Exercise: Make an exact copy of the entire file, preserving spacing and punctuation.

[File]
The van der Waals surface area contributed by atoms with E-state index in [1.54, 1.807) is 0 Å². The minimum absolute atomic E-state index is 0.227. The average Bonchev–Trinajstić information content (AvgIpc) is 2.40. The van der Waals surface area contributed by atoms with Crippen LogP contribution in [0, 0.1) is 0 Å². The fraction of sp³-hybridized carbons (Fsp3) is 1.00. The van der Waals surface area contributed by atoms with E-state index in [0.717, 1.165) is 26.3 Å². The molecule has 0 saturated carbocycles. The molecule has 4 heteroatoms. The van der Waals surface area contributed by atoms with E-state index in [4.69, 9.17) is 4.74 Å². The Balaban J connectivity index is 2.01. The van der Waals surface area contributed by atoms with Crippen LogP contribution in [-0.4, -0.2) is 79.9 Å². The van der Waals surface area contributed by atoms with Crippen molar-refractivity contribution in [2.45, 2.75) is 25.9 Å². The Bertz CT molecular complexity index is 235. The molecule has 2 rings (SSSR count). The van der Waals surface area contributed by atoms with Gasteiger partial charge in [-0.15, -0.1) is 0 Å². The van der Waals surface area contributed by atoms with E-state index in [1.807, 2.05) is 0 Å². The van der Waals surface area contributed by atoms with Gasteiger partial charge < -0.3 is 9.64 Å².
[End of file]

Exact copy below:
The van der Waals surface area contributed by atoms with E-state index in [1.54, 1.807) is 0 Å². The minimum absolute atomic E-state index is 0.227. The average Bonchev–Trinajstić information content (AvgIpc) is 2.40. The van der Waals surface area contributed by atoms with Crippen LogP contribution in [0, 0.1) is 0 Å². The fraction of sp³-hybridized carbons (Fsp3) is 1.00. The van der Waals surface area contributed by atoms with E-state index in [0.717, 1.165) is 26.3 Å². The molecule has 0 saturated carbocycles. The molecule has 4 heteroatoms. The van der Waals surface area contributed by atoms with E-state index in [4.69, 9.17) is 4.74 Å². The Balaban J connectivity index is 2.01. The van der Waals surface area contributed by atoms with Crippen LogP contribution in [-0.4, -0.2) is 79.9 Å². The van der Waals surface area contributed by atoms with Crippen molar-refractivity contribution in [2.45, 2.75) is 25.9 Å². The Bertz CT molecular complexity index is 235. The molecule has 2 rings (SSSR count). The van der Waals surface area contributed by atoms with Gasteiger partial charge in [-0.15, -0.1) is 0 Å². The van der Waals surface area contributed by atoms with E-state index in [1.807, 2.05) is 0 Å². The van der Waals surface area contributed by atoms with Gasteiger partial charge < -0.3 is 9.64 Å².